Beau Blackshear (95) over penetrated and then allowed himself to be held when they ran an inside zone just past his 3 technique alignment. The 3 technique cannot allow the offense to single block him and run off tackle. He must make that play. Beau got a heck of a sack when he just drove the Bull offensive lineman all the way back into Licata. At that point, Beau just wrapped up the Bull QB.
Byron Bonds (96) looked very quick on a tackle behind the line of scrimmage where he drove deep into the backfield, took a tight turn around the lineman, and ran down the ball carrier. Byron really got taken for a ride when the Bull guard got under his pads and drove him several yards, opening a hole for the running back to get a quality gain late in the 3rd quarter.
While several of the backup defensive linemen made quality plays during the contest, it should be noted that the big offensive linemen from Buffalo began to push the 2nd group defensive line around fairly well in the late 3rd and early 4th quarters.
Bryce Hager (44) appears to have been able to pick up where he left off last year in making plays. He continues to be able to run through blocks and sift through the traffic to find the ball carrier. He is an excellent tackler, too. It was Bryce’s coverage that allowed the Bulls their first 1st down of the evening. Hager went for the ball instead of making the tackle. It’s that kind of decision that contributed to many of the big plays that the Bulls were able to achieve on the evening. Bryce got a pass batted down on a pass rush when he timed his jump perfectly and the ball banged off of the shoulder pads. It almost resulted in an interception. Bryce missed a tackle on the tight end when the tight end beat him with a quick upfield move after the catch. The Baylor middle linebacker couldn’t get his feet up under him and the tight end just ran through the tackle. Bryce picked up a tackle for a loss late in the 3rd quarter on 3rd and short, denying the 1st down.
Aiavion Edwards (20) did a great job of redirecting off his blitz and running down the Bull quarterback after a short gain on a 1st quarter scramble. Midway through the 2nd quarter, Aiavion got matched up with a fleet running back on a wheel route. Aiavion was slightly beaten, but showed enough speed to run with the back and get hit on the helmet with the ball as he closed on the desired receiver. Aiavion had one awful play. The Bulls ran off tackle and Aiavion came unblocked and looked eye-ball to eye-ball with the Bull running back. Aiavion stuck his feet in the ground and reached for the tackle and came up with air. The Bull running back took this play the distance when Aiavion had an opportunity to stop it at the line of scrimmage. Aiavion just seemed to lean on the back instead of wrapping up and tackling him. Football is a collision game – you have to be willing to hit to play.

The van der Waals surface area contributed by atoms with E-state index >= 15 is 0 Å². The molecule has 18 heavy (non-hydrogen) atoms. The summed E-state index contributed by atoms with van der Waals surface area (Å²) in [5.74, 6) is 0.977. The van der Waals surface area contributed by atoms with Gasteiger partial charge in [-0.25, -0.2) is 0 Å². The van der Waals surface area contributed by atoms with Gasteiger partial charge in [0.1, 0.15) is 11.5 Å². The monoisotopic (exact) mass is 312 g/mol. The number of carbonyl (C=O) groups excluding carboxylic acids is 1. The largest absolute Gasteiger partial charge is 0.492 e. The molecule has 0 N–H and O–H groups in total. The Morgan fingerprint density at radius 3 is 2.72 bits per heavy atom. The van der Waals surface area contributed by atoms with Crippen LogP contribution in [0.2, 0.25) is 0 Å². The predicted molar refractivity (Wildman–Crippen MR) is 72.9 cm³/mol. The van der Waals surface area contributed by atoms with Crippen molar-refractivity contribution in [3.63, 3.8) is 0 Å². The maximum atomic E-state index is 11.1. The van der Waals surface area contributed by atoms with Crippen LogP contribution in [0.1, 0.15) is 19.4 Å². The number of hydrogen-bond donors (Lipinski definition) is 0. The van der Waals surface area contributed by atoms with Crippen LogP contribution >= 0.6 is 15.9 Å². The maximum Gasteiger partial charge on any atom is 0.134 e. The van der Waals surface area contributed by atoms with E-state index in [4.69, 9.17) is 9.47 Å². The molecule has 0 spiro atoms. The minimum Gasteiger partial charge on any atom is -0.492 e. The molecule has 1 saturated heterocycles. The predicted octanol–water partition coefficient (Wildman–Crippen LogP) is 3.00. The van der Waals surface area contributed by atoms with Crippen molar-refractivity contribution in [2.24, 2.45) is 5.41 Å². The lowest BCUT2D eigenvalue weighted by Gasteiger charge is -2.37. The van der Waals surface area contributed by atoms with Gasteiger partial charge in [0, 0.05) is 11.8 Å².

Taylor Young (11) continues to push Aiavion at the Weak Linebacker position. Young is a good tackle with excellent quickness. He is a gritty player that overcomes his lack of height with toughness. During the contest, Taylor came up with 7 tackles and was credited with a ˝ a tackle for a loss. Taylor missed a tackle on a stretch play late in the 3rd quarter. He went low and didn’t come up with the legs.
With Raquan Davis (19) and Kendall Erlich (16) in game late in the 4th quarter, Buffalo was able to rip off another big gain right by and through these two backup linebackers. They used poor angles and tackling technique on the play.
Collin Brence (38) does a very good job of working off of coverage and getting in on the play when the offense attacks the edges. In man-to-man, Collin did a great job of tracking a shallow cross and making the tackle all the way on the other side of the formation for a short gain. Collin and Jamal Palmer met at the quarterback, forcing a errant throw on 3rd and 4 in the 3rd quarter. Collin had 7 tackles and 2 quarterback hurries in the game.
Travon Blanchard (48) continues to make plays at the nickel linebacker position. Blanchard gobbled up the ball carrier for a “tackle for a loss” on a stretch play when the Bulls left him unblocked.